While bankruptcy may be unavoidable in many instances , one key to preventing it is borrowing judiciously. For a business, that could mean not using debt to expand too rapidly. For an individual, it might mean paying off their credit card balances every month and not buying a larger home or costlier car than they can safely afford.

Before filing for bankruptcy, and depending on their own internal legal resources, businesses may want to consult with an outside attorney who specializes in bankruptcy law and discuss any alternatives that are available to them.

Individuals are required by law to take an approved credit-counseling course before they file. Individuals also have other resources available to them, such as a reputable debt relief company, which can help them negotiate with their creditors. Investopedia publishes an annual list of the best debt relief companies.

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Personal Bankruptcy Options Chapter 7

As far as personal bankruptcy options go, Chapter 7 bankruptcy is the most common type. This is a liquidation bankruptcy where a Chapter 7 trustee is assigned to your personal bankruptcy case. This trustee has the power to sell any of your assets that are not protected by bankruptcy exemptions. In most Chapter 7 bankruptcy cases, people are able to discharge the majority of their general unsecured debts such as credit cards, loans, medical bills, and other debts which are not secured against property, and are not certain types of priority unsecured debts.;

Individual and joint debtors may qualify for a Chapter 7 bankruptcy case if they pass the means test. This is a calculation to determine if your income is more than the average income of a household of your same size in your county. If you do pass the means test, then you may choose Chapter 7 over other kinds of bankruptcy. However, if you have exposed equity in your assets, or are concerned that the Chapter 7 trustee assigned to your case will believe that you have exposed equity in your assets, then you may want to consider a reorganization bankruptcy under Chapter 13 or Chapter 11.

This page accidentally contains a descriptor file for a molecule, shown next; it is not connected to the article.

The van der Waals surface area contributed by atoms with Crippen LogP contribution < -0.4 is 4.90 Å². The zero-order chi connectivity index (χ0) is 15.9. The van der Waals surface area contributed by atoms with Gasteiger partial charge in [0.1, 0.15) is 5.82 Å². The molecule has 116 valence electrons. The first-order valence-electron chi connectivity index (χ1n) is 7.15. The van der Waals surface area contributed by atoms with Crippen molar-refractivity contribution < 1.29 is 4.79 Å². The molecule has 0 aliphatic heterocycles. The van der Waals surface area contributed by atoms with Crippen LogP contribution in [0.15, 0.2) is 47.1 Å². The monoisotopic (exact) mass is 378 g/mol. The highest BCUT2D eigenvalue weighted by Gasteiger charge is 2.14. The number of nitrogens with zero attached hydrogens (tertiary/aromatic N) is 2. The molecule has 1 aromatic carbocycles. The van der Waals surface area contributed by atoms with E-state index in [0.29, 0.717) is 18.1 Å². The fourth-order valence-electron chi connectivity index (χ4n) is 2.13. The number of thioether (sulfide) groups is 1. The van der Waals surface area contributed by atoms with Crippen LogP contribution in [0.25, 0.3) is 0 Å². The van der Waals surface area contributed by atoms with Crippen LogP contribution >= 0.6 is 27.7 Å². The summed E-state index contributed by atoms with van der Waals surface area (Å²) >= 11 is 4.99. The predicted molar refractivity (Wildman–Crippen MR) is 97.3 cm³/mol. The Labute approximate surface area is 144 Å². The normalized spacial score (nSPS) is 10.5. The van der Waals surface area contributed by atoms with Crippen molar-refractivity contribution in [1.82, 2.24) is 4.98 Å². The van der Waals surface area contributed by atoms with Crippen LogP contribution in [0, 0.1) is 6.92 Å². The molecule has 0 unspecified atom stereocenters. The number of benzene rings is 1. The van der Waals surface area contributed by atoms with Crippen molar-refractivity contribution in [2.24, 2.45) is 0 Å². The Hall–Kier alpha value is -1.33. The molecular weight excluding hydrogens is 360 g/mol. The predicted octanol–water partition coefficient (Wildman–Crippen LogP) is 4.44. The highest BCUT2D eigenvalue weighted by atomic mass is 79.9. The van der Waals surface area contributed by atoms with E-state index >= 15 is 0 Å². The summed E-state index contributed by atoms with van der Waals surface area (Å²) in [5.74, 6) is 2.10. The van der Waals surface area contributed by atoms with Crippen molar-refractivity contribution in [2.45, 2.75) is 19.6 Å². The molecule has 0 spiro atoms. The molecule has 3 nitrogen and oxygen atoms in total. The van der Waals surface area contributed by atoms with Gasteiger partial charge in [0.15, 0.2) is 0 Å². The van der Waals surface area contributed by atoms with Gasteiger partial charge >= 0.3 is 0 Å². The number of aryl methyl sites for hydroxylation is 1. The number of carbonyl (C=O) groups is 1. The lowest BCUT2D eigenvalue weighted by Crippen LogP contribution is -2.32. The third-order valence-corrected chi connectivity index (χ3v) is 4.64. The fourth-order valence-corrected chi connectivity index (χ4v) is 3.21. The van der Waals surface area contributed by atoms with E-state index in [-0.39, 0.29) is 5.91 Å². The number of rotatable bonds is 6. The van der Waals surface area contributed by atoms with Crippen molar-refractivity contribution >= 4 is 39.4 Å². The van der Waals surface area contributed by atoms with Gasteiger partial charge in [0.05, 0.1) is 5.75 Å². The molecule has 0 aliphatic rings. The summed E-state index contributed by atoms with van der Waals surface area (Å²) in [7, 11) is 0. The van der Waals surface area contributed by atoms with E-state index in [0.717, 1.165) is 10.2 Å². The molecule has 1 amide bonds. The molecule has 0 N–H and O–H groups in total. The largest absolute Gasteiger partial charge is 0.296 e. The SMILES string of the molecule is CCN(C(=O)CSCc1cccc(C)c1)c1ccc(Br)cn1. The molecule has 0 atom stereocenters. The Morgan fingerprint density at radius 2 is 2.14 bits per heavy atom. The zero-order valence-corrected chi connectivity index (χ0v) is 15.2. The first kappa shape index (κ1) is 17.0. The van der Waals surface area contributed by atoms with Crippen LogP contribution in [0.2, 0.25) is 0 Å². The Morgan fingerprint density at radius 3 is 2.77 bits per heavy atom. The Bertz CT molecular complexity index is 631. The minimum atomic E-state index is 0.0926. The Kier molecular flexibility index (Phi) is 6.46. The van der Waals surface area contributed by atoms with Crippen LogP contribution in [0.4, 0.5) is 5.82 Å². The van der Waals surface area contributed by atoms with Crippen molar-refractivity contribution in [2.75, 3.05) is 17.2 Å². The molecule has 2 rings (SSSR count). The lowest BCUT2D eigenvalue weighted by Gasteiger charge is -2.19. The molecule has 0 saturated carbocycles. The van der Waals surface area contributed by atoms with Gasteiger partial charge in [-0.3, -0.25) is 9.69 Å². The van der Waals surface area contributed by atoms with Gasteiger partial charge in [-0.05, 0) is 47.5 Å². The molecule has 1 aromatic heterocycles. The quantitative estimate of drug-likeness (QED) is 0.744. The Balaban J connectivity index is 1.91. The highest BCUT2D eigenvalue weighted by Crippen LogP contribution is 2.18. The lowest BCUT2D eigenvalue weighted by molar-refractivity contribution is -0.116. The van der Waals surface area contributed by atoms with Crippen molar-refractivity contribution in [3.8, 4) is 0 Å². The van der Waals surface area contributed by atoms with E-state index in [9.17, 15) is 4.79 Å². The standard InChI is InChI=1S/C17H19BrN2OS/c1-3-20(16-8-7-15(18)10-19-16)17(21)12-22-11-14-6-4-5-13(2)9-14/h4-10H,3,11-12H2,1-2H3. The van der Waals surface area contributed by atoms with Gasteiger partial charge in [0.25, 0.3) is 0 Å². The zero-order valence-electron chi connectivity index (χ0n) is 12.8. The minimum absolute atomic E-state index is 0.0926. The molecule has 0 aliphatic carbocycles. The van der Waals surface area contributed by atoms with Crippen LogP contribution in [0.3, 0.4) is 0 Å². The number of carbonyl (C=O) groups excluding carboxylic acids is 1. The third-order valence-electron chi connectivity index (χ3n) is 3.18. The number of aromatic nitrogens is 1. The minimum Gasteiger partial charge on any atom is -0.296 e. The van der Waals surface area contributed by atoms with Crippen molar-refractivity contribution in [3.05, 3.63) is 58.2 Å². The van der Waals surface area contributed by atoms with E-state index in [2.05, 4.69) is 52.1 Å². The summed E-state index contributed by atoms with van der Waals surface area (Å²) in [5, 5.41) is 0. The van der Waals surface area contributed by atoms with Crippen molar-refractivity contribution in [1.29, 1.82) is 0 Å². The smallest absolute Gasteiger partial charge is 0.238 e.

Which Debts Cannot Be Eliminated Through Bankruptcy

Some types of debt generally cannot be discharged through bankruptcy. There are rare exceptions, depending on the facts in an individual case. Debts that typically cannot be discharged include:

  • Child support
  • Unpaid taxes
  • Student loans
  • Debts for personal injury or death you caused while driving under the influence of alcohol or drugs
  • Debts you failed to list in your bankruptcy filing.

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Essential Information About Chapter 13

Chapter 13 does not provide debt relief as quickly as Chapter 7 can, but it does allow the filing party to retain ownership over most of their property and assets. Chapter 13 bankruptcy revolves around restructuring the filing partys debts into a manageable repayment plan, and this filing option is only available to individuals, not businesses.

If you believe that Chapter 13 is more suitable for you, you must ensure that you can file for Chapter 13 before starting the process. As of 2020, any unsecured debts an individual has must be less than $394,725, and they must have no more than $1,184,200 in secured debts to be eligible for Chapter 13.

You and your attorney must fill out a financial disclosure package that includes complete and accurate records of all your assets, debts, and property in order to start Chapter 13 proceedings. You will be allowed to keep your property as long as the bankruptcy court approves your proposed debt repayment plan. An experienced Chapter 13 bankruptcy attorney is your best resource if you need help developing your plan. Once you complete all of your repayments under the terms of an approved plan, your debts are discharged.